Japan vows to boost missile defense after North Korea parade

By: |
October 12, 2020 3:04 PM

North Korea, marking the 75th anniversary of its ruling party on Saturday, paraded a variety of weapons systems, unveiling what appeared to be an intercontinental ballistic missile that is larger than any of the North's known ICBMs.

It also displayed what was likely an upgraded version of a missile that can be fired from submarines. (Photo source: AP)

Japan vowed Monday to bolster its missile deterrence capability to respond to threats by North Korean weapons that are becoming ‘more diverse and complex,’ as displayed during Pyongyang’s military parade over the weekend.

North Korea, marking the 75th anniversary of its ruling party on Saturday, paraded a variety of weapons systems, unveiling what appeared to be an intercontinental ballistic missile that is larger than any of the North’s known ICBMs.

It also displayed what was likely an upgraded version of a missile that can be fired from submarines. While some experts say the weapons could have been mock-ups of missiles under development, the exhibits appear to signify North Korea’s continuous upgrading of its weapons capabilities during stalled nuclear diplomacy with the US.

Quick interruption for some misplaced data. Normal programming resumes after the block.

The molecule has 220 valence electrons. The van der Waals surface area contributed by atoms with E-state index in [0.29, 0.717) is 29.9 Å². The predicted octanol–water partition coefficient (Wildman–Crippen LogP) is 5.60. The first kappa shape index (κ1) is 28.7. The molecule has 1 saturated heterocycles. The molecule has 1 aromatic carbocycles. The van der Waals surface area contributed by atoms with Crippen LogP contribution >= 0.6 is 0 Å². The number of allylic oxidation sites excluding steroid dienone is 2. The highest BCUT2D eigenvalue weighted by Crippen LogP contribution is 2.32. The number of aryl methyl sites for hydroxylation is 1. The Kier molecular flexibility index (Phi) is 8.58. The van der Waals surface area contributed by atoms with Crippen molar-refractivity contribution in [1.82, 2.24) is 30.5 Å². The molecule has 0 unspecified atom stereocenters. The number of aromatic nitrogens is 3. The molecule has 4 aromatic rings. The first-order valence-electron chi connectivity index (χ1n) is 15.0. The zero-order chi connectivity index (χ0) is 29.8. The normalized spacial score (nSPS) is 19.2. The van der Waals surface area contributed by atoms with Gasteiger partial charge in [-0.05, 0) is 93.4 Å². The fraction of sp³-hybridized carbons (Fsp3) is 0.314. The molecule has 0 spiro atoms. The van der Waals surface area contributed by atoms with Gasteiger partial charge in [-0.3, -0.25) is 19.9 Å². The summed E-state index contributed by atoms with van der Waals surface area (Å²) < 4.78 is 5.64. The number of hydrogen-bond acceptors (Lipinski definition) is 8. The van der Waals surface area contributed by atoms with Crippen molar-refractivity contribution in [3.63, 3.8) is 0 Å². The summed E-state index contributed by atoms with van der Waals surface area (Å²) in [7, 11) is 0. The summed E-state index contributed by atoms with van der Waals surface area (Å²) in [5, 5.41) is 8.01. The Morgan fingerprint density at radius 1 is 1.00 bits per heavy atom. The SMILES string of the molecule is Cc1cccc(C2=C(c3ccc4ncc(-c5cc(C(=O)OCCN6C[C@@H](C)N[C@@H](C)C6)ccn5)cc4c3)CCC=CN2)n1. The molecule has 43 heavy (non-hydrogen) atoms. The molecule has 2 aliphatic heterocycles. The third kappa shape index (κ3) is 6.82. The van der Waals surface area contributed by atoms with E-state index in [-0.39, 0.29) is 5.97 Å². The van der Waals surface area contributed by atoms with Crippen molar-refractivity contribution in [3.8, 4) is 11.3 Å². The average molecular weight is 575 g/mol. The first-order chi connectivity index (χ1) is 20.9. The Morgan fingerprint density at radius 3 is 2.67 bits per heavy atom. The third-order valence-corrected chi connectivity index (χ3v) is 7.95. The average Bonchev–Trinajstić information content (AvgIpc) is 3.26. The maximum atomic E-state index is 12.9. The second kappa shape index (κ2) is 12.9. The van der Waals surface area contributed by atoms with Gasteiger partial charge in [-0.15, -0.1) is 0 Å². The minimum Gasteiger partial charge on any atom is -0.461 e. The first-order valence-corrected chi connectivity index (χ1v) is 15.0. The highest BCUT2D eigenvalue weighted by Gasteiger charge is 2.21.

”In order to respond to threats that are diversifying and complex, we will firmly work to strengthen our comprehensive missile deterrence capability,” Chief Cabinet Secretary Katsunobu Kato told a regular news conference Monday. ”We understand that some of those missiles are said to make it difficult for us to respond with our conventional equipment.” Kato declined to give details on Japan’s analysis of the missiles displayed by North Korea.

He said only that Japan would continue to cooperate with the US and other concerned countries to protect the Japanese people. Under the nearly eight-year tenure of hawkish former Prime Minister Shinzo Abe, Japan expanded its military’s international role under the Japan-US alliance, amid growing threats from North Korea and China.

Tokyo has repeatedly called the two countries threats to its regional security, and is currently studying a major change to its missile deterrence policy that would include the possibility of developing a first-strike capability on enemy bases to defend against imminent attacks.

Abe’s successor, Yoshihide Suga, and his government are expected to compile a new missile plan later this year.

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